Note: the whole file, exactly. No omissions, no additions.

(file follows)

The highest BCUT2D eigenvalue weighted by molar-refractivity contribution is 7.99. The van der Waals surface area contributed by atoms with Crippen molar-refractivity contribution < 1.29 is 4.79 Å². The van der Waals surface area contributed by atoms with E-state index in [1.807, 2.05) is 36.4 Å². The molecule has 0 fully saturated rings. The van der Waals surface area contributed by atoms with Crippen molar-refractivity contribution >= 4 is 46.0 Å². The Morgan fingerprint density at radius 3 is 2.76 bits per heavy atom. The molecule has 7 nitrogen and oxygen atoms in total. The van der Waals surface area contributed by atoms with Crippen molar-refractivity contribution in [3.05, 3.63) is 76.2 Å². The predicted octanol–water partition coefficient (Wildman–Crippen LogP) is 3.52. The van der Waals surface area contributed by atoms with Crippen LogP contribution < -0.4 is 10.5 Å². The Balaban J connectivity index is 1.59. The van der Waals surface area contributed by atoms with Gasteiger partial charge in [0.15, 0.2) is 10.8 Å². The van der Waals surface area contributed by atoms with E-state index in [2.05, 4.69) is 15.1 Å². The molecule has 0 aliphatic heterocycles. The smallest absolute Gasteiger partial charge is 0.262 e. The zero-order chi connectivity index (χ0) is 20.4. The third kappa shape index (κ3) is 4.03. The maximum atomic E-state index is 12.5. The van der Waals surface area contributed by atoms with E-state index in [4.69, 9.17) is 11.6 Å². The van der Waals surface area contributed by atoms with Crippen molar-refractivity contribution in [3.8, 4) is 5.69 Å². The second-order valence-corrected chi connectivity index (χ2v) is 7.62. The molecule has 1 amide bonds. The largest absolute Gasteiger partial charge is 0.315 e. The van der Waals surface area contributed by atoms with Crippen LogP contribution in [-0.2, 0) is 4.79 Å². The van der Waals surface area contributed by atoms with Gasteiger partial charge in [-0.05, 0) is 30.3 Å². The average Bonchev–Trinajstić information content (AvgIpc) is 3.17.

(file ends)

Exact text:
The highest BCUT2D eigenvalue weighted by molar-refractivity contribution is 7.99. The van der Waals surface area contributed by atoms with Crippen molar-refractivity contribution < 1.29 is 4.79 Å². The van der Waals surface area contributed by atoms with E-state index in [1.807, 2.05) is 36.4 Å². The molecule has 0 fully saturated rings. The van der Waals surface area contributed by atoms with Crippen molar-refractivity contribution >= 4 is 46.0 Å². The Morgan fingerprint density at radius 3 is 2.76 bits per heavy atom. The molecule has 7 nitrogen and oxygen atoms in total. The van der Waals surface area contributed by atoms with Crippen molar-refractivity contribution in [3.05, 3.63) is 76.2 Å². The predicted octanol–water partition coefficient (Wildman–Crippen LogP) is 3.52. The van der Waals surface area contributed by atoms with Crippen LogP contribution < -0.4 is 10.5 Å². The Balaban J connectivity index is 1.59. The van der Waals surface area contributed by atoms with Gasteiger partial charge in [0.15, 0.2) is 10.8 Å². The van der Waals surface area contributed by atoms with E-state index in [2.05, 4.69) is 15.1 Å². The molecule has 0 aliphatic heterocycles. The smallest absolute Gasteiger partial charge is 0.262 e. The zero-order chi connectivity index (χ0) is 20.4. The third kappa shape index (κ3) is 4.03. The maximum atomic E-state index is 12.5. The van der Waals surface area contributed by atoms with E-state index in [4.69, 9.17) is 11.6 Å². The van der Waals surface area contributed by atoms with Crippen molar-refractivity contribution in [3.8, 4) is 5.69 Å². The second-order valence-corrected chi connectivity index (χ2v) is 7.62. The molecule has 1 amide bonds. The largest absolute Gasteiger partial charge is 0.315 e. The van der Waals surface area contributed by atoms with Crippen LogP contribution in [-0.2, 0) is 4.79 Å². The van der Waals surface area contributed by atoms with Gasteiger partial charge in [-0.05, 0) is 30.3 Å². The average Bonchev–Trinajstić information content (AvgIpc) is 3.17.